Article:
The Hand of God [poem by Philip Durham Lorimer]

[Editor: This poem by Philip Durham Lorimer was published in Songs and Verses by Philip Durham Lorimer: An Australian Bush Poet, 1901.]

The Hand of God

What though grief is heavy to bear,
And briars our pathway fill,
And disappointments ever seem
Our very hearts to chill ;
The dew that falls on the flower
Forms there a pearl-like trace :
And it almost seems that sorrow
Makes fair the human face.

There is no trouble but the Hand
Of Love is pausing there,
And with a golden touch, unseen,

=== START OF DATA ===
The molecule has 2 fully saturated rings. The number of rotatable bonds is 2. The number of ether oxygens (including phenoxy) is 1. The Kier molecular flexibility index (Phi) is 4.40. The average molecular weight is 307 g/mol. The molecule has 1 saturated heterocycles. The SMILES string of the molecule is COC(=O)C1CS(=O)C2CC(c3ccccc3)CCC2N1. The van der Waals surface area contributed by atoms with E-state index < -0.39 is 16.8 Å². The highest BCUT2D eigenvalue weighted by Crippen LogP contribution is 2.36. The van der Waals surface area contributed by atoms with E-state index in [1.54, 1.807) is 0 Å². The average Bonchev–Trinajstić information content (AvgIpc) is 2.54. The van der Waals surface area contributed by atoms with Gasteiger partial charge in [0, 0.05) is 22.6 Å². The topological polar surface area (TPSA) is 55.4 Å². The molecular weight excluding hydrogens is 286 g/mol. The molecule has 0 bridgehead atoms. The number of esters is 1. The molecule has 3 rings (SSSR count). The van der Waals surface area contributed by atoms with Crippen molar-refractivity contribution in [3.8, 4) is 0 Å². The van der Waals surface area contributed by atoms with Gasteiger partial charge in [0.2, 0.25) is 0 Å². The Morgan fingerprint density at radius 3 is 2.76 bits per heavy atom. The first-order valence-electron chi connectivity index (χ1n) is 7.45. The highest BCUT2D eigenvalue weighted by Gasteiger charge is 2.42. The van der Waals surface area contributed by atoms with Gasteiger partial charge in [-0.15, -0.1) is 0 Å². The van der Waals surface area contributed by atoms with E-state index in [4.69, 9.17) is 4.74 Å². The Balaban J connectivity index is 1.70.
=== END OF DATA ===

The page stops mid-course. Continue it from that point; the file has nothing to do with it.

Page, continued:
It smooths away all care.
By breezes passing through the boughs,
The dew is kissed away ;
Again the freshened leaves are filled
With joy, to greet the day.

Let not the drooping head fall low,
Nor sink the aching heart ;
Have faith in God, and all thy cares,
Like storm-clouds shall depart.
Our lives are not by fate controlled,
Nor chance, but ever true
The Hand of God which guides all worlds,
Guides e’en the drops of dew.

Take not affliction’s rod amiss,
Let not a murmur rise ;
The gloom has just its measured length
In Heaven’s high vaulted skies.
The greater grief, the more the help
Of Love is near to all ;
A golden crown is ready when
His Hand removes the pall.

1891.



Source:
E. A. Petherick (editor). Songs and Verses by Philip Durham Lorimer: An Australian Bush Poet, William Clowes and Sons, London, 1901, pages 126-127

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